food or waterborne diseases: bacterial diarrhea, hepatitis A, and typhoid fever
water contact disease: schistosomiasis (2013)

Obesity – adult prevalence rate:
31.3% (2008)
country comparison to the world: 24

Children under the age of 5 years underweight:
8.7% (2008)
country comparison to the world: 71

Education expenditures:
6% of GDP (2010)
country comparison to the world: 42

Literacy:
definition: age 15 and over can read and write
total population: 93%
male: 93.9%
female: 92.2% (2011 est.)

Unemployment, youth ages 15-24:
total: 51.5%
country comparison to the world: 6
male: 47.1%
female: 56.9% (2012)


Government

Country name:
conventional long form: Republic of South Africa
conventional short form: South Africa
former: Union of South Africa
abbreviation: RSA

Government type:
republic

Capital:
name: Pretoria (administrative capital); Cape Town (legislative capital); Bloemfontein (judicial capital)
geographic coordinates: 25 42 S, 28 13 E
time difference: UTC+2 (7 hours ahead of Washington, DC, during Standard Time)

Administrative divisions:
9 provinces; Eastern Cape, Free State, Gauteng, KwaZulu-Natal, Limpopo, Mpumalanga, Northern Cape, North West, Western Cape

Independence:
31 May 1910 (Union of South Africa formed from four British colonies: Cape Colony, Natal, Transvaal, and Orange Free State); 31 May 1961 (republic declared); 27 April 1994 (majority rule)

National holiday:
Freedom Day, 27 April (1994)

Constitution:
several previous; latest drafted 8 May 1996, approved 4 December 1997, effective 4 February 1997; amended many times, last in 2013 (2013)

Legal system:
mixed legal system of Roman-Dutch civil law, English common law, and customary law

International law organization participation:
has not submitted an ICJ jurisdiction declaration; accepts ICCt jurisdiction

Suffrage:
18 years of age; universal

Executive branch:
chief of state: President Jacob ZUMA (since 9 May 2009); Deputy President Matamela Cyril RAMAPHOSA (since 26 May 2014) note – the president is both the chief of state and head of government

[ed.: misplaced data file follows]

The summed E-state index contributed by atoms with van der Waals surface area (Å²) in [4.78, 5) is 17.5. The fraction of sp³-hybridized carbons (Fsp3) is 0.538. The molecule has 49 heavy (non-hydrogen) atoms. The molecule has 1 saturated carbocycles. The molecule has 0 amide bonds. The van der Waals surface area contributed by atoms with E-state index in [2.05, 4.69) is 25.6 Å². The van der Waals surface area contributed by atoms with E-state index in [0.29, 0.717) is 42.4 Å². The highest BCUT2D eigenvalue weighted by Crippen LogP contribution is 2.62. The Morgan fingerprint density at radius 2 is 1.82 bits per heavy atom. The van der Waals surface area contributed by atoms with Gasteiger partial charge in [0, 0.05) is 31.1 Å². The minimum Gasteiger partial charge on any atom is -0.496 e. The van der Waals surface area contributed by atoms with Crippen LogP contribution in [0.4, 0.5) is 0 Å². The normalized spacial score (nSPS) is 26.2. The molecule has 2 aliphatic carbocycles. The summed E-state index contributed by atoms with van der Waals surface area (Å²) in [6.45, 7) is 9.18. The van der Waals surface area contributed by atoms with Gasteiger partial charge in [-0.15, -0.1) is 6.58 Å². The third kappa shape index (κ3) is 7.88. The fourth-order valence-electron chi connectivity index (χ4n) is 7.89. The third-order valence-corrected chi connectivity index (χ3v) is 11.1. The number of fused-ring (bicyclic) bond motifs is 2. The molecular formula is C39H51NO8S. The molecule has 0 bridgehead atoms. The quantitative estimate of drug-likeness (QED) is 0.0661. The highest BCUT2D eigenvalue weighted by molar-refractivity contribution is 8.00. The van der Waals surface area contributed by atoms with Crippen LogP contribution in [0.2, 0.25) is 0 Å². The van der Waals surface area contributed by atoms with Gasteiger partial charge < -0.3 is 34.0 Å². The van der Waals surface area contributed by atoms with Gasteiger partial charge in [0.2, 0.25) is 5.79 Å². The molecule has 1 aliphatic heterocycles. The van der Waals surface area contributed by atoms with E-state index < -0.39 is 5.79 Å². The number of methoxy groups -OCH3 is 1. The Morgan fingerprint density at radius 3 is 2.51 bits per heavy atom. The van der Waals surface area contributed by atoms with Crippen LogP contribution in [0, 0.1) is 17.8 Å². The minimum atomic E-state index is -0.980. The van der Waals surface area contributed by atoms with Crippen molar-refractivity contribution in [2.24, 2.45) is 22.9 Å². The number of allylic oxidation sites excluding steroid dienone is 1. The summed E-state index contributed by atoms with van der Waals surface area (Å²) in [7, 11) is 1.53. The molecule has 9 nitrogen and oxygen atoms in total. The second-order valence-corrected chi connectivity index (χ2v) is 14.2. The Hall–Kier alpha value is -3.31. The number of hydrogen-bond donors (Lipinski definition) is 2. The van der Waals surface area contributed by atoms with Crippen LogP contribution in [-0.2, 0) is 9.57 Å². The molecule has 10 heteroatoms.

head of government: President Jacob ZUMA (since 9 May 2009); Deputy President Matamela Cyril RAMAPHOSA (since 26 May 2014)
cabinet: Cabinet appointed by the president
(For more information visit the World Leaders website Opens in New Window)
elections: president elected by the National Assembly for a five-year term (eligible for a second term); election last held on 9 May 2014 (next to be held on May 2019)
election results: Jacob ZUMA re-elected president with no opponent; he was sworn in on 24 May 2014

Legislative branch:
bicameral Parliament consisting of the National Council of Provinces (90 seats; 10 members elected by each of the nine provincial legislatures for five-year terms; has special powers to protect regional interests, including the safeguarding of cultural and linguistic traditions among ethnic minorities) and the National Assembly (400 seats; members elected by popular vote under a system of proportional representation to serve five-year terms)
elections: National Assembly and National Council of Provinces – last held on 7 May 2014 (next to be held in May 2019)
election results: National Council of Provinces – percent of vote by party – NA; seats by party – NA; National Assembly – percent of vote by party – ANC 62.2%, DA 22.2%, EFF 6.4%, IFP 2.4%, NFP 1.6%, other 5.2%; seats by party – ANC 249, DA 89, EFF 25, IFP 10, NFP 6, other 21

Judicial branch:
highest court(s): Supreme Court of Appeals (consists of the court president, deputy president, and 21 judges); Constitutional Court (consists of the chief and deputy chief justices and 9 judges)
judge selection and term of office: Supreme Court of Appeals president and vice-president appointed by the national president after consultation with the Joint Services Commission (JSC), a 22-member body of judicial and other government officials, and a law academics; other Supreme Court judges appointed by the national president on the advice of the JSC and hold office until discharged from active service in terms of an Act of Parliament; Constitutional Court chief and deputy chief justices appointed by the national president after consultation with the JSC and with heads of the National Assembly; other Constitutional Court judges appointed by the national president after consultation with the chief justice and leaders of the National Assembly; Constitutional Court judges appointed for 12-year non-renewable terms or until age 70
subordinate courts: High Courts; Magistrates’ Courts; labor courts; land claims courts;

Political parties and leaders: